How to Clean Black Chrome

by William Zane

Black chrome is an alternative chrome plating process that has become increasingly popular in a number of applications, including medical equipment, audio equipment and aftermarket automotive applications, where it is used on items like trim and wheels. As the name implies, black chrome has a dramatic dark, smoky look. Cleaning and polishing black chrome parts is similar to normal chrome parts, though black chrome is a little more susceptible to scratching, stains and fingerprints.

1

Rinse off the black chrome parts with water from a hose or a towel that has been soaked in water. Dry the chrome immediately with a clean, dry micro-fiber rag. It is recommended to use lint-free, micro-fiber detailing towels so that lint does not get left on the chrome.

2

Wash the chrome using a mild cleaner and a clean, micro-fiber towel. A mild cleaner can be dish soap that has been mixed with water or something like Simple Green that has been diluted 10 parts of water to one part Simple Green. Spray or wipe the cleaner onto the parts that you are cleaning and then gently scrub them with a micro-fiber towel. For larger items like wheels, you can use a soft wheel-cleaning brush to scrub between the wheels and hard-to-reach areas.

3

Rinse the chrome off with water and dry thoroughly with a clean and dry micro-fiber towel.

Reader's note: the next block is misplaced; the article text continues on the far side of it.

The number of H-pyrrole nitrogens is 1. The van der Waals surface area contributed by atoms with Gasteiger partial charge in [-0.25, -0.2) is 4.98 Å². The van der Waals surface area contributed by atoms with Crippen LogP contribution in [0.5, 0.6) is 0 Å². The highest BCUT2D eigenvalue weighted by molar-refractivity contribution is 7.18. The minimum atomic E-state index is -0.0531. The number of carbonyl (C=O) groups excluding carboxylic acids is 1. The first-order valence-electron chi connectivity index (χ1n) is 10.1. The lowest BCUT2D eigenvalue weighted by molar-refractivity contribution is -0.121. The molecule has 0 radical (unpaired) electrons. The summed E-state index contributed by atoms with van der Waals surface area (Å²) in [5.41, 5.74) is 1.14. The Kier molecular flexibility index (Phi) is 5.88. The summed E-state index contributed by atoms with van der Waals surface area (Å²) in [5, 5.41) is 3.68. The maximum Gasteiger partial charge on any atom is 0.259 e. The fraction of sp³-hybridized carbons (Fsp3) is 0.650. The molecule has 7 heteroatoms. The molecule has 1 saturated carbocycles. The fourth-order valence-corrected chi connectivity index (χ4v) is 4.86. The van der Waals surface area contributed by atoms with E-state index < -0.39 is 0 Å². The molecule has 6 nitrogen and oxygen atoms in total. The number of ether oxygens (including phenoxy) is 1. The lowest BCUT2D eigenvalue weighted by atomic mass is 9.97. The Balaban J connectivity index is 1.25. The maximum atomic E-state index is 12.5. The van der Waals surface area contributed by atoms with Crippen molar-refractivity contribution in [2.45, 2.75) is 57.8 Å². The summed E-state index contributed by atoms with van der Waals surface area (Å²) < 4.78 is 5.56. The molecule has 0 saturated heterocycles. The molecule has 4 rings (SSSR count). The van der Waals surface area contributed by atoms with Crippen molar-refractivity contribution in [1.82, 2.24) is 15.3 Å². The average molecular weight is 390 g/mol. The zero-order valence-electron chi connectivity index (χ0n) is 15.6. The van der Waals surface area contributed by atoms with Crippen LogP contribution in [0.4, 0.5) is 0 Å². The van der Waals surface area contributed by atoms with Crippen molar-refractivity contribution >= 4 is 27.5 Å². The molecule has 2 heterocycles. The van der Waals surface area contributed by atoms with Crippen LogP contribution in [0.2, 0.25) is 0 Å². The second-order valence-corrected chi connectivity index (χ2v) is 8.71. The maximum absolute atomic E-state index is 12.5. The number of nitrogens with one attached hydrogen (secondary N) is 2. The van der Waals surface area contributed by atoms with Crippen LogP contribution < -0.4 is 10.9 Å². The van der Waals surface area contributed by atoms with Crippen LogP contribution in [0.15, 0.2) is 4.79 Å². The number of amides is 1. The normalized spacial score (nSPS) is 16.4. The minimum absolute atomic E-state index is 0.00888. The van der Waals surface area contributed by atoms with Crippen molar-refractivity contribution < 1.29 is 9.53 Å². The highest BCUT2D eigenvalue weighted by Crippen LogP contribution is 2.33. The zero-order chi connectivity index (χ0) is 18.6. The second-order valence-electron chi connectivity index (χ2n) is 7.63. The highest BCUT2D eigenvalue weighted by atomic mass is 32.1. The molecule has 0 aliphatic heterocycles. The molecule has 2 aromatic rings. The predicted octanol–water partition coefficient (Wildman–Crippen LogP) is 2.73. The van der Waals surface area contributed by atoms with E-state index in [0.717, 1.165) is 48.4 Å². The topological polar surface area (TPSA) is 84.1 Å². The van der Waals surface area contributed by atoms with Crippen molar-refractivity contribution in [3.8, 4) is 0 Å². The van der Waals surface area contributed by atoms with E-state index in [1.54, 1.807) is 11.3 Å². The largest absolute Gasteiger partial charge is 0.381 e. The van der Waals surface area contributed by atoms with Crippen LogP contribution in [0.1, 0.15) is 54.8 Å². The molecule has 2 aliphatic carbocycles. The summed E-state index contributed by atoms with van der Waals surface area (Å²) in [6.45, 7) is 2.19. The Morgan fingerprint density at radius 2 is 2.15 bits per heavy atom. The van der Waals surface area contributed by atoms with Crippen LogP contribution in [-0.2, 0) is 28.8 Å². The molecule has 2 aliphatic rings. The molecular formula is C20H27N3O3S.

4

Remove any fine scratches and swirls with a good quality chrome polish like the kind from Mothers (see Resources). Mothers claims that their chrome polish is safe on black chrome as well as regular chrome. Spray or wipe on a small amount of the polish and then buff it off with a clean towel.

5

Finish the detailing process by applying a high-quality automotive type of wax to the surface of the chrome. Apply the chrome with a rag and then polish it with a clean towel until the wax is gone. Be sure and use a wax that is safe for clear coats to avoid damaging the black chrome plating.

Warning

  • close When cleaning black chrome parts, make sure you do not clean and polish them when they are hot. Let the parts cool down before cleaning them. Do not use abrasive polish on black chrome surfaces, as this may scratch or mar the finish.

Items you will need

About the Author

William Zane has been a freelance writer and photographer for over six years and specializes primarily in automotive-related subject matter among many other topics. He has attended the Academy of Art College in San Francisco, where he studied automotive design, and the University of New Mexico, where he studied journalism.